18 U.S. Code § 1204. International parental kidnapping
(b) As used in this section—
(c) It shall be an affirmative defense under this section that—
the defendant acted within the provisions of a valid court order granting the defendant legal custody or visitation rights and that order was obtained pursuant to the Uniform Child Custody Jurisdiction Act or the Uniform Child Custody Jurisdiction and Enforcement Act and was in effect at the time of the offense;
the defendant had physical custody of the child pursuant to a court order granting legal custody or visitation rights and failed to return the child as a result of circumstances beyond the defendant’s control, and the defendant notified or made reasonable attempts to notify the other parent or lawful custodian of the child of such circumstances within 24 hours after the visitation period had expired and returned the child as soon as possible.
This section does not detract from The Hague Convention on the Civil Aspects of International Parental Child Abduction, done at The Hague on October 25, 1980.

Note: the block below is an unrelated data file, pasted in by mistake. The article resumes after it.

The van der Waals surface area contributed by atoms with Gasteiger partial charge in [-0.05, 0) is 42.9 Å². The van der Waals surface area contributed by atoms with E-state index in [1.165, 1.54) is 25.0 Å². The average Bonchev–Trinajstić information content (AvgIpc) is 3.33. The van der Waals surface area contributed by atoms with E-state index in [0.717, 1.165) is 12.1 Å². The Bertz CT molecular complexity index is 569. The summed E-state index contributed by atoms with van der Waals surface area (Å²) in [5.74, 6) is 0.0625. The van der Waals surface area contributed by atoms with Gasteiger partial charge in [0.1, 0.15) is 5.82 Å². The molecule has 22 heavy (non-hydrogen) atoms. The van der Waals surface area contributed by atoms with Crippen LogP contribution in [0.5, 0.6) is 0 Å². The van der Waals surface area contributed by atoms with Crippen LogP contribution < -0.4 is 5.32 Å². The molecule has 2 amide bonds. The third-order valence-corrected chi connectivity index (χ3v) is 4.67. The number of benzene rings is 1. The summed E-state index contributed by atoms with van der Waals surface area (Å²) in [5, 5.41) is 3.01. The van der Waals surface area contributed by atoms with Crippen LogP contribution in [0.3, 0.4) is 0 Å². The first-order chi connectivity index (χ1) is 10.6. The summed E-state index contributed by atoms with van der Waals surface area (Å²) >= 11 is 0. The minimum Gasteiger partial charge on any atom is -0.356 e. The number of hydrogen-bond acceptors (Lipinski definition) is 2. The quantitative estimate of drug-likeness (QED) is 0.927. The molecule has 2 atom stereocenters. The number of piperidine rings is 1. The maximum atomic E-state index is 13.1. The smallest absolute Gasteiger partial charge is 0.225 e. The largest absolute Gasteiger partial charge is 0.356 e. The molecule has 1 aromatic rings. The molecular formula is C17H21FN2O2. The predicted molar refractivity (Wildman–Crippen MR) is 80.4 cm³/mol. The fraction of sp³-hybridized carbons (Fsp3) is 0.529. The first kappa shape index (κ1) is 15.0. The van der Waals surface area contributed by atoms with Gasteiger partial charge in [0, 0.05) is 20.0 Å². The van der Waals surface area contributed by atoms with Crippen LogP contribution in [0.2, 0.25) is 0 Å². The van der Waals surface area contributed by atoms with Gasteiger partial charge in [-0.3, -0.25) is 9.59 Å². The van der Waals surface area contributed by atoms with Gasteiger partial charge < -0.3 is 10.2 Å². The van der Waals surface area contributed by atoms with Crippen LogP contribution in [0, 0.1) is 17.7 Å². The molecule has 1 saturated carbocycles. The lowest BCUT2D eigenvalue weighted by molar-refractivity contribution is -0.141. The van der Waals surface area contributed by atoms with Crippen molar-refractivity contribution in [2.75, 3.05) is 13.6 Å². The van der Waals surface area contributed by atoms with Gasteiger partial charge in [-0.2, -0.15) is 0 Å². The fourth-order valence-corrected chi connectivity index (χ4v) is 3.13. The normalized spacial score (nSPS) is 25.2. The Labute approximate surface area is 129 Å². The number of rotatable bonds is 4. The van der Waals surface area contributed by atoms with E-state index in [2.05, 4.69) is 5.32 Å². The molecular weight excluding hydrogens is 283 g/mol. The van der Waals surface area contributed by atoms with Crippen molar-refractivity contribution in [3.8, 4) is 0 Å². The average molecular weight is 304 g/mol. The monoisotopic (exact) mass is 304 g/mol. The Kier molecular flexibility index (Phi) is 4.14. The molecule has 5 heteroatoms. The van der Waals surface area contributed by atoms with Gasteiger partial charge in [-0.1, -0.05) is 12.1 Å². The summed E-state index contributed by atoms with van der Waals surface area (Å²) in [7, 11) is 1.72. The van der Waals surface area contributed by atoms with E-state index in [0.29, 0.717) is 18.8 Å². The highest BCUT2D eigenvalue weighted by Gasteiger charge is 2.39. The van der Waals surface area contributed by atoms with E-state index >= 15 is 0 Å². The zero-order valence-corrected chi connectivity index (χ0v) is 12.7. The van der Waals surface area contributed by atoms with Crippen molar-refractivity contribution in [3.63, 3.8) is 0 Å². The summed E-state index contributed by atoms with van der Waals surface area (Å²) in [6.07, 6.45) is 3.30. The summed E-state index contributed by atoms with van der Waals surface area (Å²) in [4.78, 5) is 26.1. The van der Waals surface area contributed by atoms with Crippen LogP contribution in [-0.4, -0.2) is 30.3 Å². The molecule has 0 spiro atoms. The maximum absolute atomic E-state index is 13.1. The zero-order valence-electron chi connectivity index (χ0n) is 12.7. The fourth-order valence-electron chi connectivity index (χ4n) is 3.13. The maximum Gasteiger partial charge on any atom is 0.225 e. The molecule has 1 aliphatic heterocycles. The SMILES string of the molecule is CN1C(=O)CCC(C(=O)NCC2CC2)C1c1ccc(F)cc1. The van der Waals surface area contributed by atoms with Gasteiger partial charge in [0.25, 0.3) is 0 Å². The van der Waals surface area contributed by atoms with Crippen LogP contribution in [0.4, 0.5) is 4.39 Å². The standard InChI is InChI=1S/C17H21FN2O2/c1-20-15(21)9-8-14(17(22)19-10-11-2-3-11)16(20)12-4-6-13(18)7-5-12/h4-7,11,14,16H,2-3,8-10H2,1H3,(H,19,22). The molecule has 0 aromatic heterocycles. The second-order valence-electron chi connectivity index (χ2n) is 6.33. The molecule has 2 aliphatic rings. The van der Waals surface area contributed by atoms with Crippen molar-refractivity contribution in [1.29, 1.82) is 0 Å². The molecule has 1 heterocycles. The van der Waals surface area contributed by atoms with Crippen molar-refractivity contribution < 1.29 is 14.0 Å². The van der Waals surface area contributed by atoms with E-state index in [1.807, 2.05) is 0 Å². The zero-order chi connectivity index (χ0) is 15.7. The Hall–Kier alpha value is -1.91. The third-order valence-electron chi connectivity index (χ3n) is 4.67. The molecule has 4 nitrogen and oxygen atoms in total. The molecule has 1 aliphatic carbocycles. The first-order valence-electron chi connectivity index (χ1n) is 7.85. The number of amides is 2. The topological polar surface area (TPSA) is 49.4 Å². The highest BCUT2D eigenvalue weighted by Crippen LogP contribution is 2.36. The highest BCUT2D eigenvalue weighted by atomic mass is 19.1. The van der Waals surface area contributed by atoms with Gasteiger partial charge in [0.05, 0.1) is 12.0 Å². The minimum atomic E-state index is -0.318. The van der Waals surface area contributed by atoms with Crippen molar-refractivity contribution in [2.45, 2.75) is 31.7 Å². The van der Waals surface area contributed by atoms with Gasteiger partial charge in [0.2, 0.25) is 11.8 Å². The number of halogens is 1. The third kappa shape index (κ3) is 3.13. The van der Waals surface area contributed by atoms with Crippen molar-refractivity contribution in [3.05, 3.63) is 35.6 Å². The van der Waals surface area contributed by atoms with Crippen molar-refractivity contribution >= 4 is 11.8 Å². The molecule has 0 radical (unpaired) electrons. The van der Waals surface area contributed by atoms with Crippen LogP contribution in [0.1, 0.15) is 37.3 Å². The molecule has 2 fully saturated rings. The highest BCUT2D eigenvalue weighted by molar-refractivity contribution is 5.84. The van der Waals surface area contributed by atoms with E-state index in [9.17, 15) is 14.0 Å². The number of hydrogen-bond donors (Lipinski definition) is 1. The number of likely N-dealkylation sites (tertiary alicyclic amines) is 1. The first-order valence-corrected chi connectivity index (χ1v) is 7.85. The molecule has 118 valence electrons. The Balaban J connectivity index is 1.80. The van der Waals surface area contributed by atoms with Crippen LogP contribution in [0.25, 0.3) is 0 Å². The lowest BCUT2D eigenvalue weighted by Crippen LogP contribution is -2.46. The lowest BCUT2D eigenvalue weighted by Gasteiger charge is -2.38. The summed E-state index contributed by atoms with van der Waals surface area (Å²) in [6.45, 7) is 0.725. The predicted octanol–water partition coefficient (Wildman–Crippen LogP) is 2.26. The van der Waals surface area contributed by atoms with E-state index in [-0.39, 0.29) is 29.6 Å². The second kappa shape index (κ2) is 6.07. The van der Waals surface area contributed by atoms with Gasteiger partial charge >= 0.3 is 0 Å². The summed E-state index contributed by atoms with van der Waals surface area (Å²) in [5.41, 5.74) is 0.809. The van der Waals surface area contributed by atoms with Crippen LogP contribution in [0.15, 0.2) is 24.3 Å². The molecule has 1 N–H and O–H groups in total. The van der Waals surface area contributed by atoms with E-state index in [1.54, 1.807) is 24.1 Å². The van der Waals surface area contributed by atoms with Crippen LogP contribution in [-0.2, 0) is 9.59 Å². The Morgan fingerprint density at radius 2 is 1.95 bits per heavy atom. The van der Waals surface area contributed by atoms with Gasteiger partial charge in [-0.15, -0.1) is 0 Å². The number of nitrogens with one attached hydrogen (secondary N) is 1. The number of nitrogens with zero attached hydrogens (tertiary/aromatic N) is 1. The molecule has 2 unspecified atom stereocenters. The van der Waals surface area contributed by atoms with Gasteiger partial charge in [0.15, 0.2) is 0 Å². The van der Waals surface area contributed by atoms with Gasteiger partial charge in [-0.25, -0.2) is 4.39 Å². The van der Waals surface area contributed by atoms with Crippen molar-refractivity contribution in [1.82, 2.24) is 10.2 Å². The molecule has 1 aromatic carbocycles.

2003—Subsec. (a). Pub. L. 108–21, § 107(1), inserted “, or attempts to do so,” before “or retains”.
Subsec. (c)(2). Pub. L. 108–21, § 107(2)(B), inserted “or” after semicolon at end.
Sense of Congress Regarding Use of Procedures Under The Hague Convention on the Civil Aspects of International Parental Child Abduction
Section 2(b) of Pub. L. 103–173 provided that:
“It is the sense of the Congress that, inasmuch as use of the procedures under the Hague Convention on the Civil Aspects of International Parental Child Abduction has resulted in the return of many children, those procedures, in circumstances in which they are applicable, should be the option of first choice for a parent who seeks the return of a child who has been removed from the parent.”